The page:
Meet the world’s new farming buzzword: “agroecology.”
I’d try to define it, but “agroecology” is one of those slippery terms whose meaning shifts depending on time, place, and agenda. It connects the words “agriculture” and “ecology’ in a way that’s supposed to feel fresh and innovative—but far too often it’s deployed for the purpose of persuading people in the developing world to reject the tools of modern agriculture.
So beware of this buzzword: It has the potential to work like a buzzsaw that rips common sense into sawdust.
You might think that I’d be a strong advocate of “agroecology.” After all, I grow organic pima cotton on 17% of my California farm’s cotton acreage, abiding by strict rules that control how we can plant seeds, enrich the soil, and fight weeds.
This is my choice, and I choose it because there’s a market for this product. The organic cotton on my farm supports an upscale clothing industry of consumers who are willing to pay extra for items that they believe are better than those made with conventional textiles.
I’m not sure they’re right about this, except that I don’t make it my business to question the priorities of consumers. If you want organic cotton, and you’re willing to pay for it, then I’ll grow it for you.
Personally, I do not prefer organic cotton to other kinds of cotton, including the conventional cotton. I also grow this standard type of cotton, which uses GM technology to protect the cotton plant and boll from weeds and pests. It’s safe to cultivate on my farm and it’s safe to wear clothes made from it.
The vast majority of farmers who grow cotton rely on these tools. In the United States, 88 percent of the cotton we plant and harvest benefits from the GM technology, according to the Department of Agriculture. Farmers in other countries have taken up cultivation of GM improved cotton at similar rates.
The reason is simple: This is an excellent crop that produces abundant amounts of cotton. You can spend a lot of money on fashionable clothes, but thanks to GM cotton, clothing is more affordable for everyone, including poor people in the developing and developed world.
Because of GM technology, crop-protection tools, and more, farmers are growing more food and cotton on less land than ever before. This is an incredible boon for humanity as well as the environment. Never before in history has it been easier for us to meet the basic needs of people everywhere. As we continue to take advantage of sound science and develop new technologies, we’re going to improve on what is already a good situation.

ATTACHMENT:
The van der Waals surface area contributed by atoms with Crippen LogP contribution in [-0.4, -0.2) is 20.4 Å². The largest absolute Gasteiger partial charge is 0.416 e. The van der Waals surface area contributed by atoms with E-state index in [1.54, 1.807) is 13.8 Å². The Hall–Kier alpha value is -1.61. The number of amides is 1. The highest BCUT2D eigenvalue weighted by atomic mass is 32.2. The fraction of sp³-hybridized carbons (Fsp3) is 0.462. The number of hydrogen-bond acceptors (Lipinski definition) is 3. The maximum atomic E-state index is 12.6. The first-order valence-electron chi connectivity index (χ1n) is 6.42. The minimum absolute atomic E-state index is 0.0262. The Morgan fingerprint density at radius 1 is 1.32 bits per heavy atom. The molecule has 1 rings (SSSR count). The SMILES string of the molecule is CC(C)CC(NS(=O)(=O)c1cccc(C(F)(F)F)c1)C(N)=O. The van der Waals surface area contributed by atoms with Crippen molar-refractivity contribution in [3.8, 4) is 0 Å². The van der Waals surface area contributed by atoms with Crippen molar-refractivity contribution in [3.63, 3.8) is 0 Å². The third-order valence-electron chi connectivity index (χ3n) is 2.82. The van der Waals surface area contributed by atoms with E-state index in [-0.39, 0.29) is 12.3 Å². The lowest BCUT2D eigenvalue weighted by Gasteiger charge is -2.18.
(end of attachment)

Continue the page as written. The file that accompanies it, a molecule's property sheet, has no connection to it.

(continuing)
Unfortunately, many of the advocates of “agroecology,” threaten this opportunity. They seek to persuade farmers and regulators in the developing world to reject the 21st-century technologies that are essential to food security and economic resilience.
Organic farming may have its virtues, and it may deserve to flourish within the amazing diversity of modern agriculture, but it cannot feed and clothe the world. It’s just not sustainable.
Rwandan farmer Pacifique Nshimiyimana observed “the agroecology movement pushed by Western NGOs operating in Africa” and its hostility to “improved seeds and modern pest management technologies, including gene editing tools.” He understands how this movement’s success would devastate farmers and hurt consumers: “It is wrong to leave Africans at the mercy of organic farming, which is nearly impossible in a tropical climate where locusts, fall armyworm, Tuta absoluta, and other pests ravage crops.”
Let’s remember one of the cruel ironies of agroecology: Its biggest supporters come from the developed world, where people generally don’t have to worry about how they’ll feed and clothe their families. They won’t be the victims of their own bad advice. Instead, people in developing nations will pay the price for lowered agriculture output.
Nassib Mugwanya, an Ugandan researcher who is earning his doctorate at North Carolina State, has called agroecology “a dead end” for Africa and warns that it will “trap farmers in the poverty of their current unproductive farming practices.”
I’m an advocate of choice, not coercion. If farmers want to adopt agroecology, for whatever reason, then they should enjoy this freedom. If consumers want to purchase food or clothes that are made through organic or stringent agroecological methods, even if it costs more, then the market can and will meet their demand.
Agroecology can be a good option for those who want it, but we can’t afford to make such a narrow definition of it a way of life.
Nominations are being accepted for candidates to the 2021 Global Farmer Network Roundtable and Leadership Training. Tentatively scheduled to be held during summer 2021, the next Roundtable will include a virtual component prior to meeting in person in Brussels, Belgium. The face-to-face event date is dependent on when travel is allowed and people feel safe. Learn more about the event here.
To learn more about how the GFN empowers farmers to share ideas through a strong voice, click here.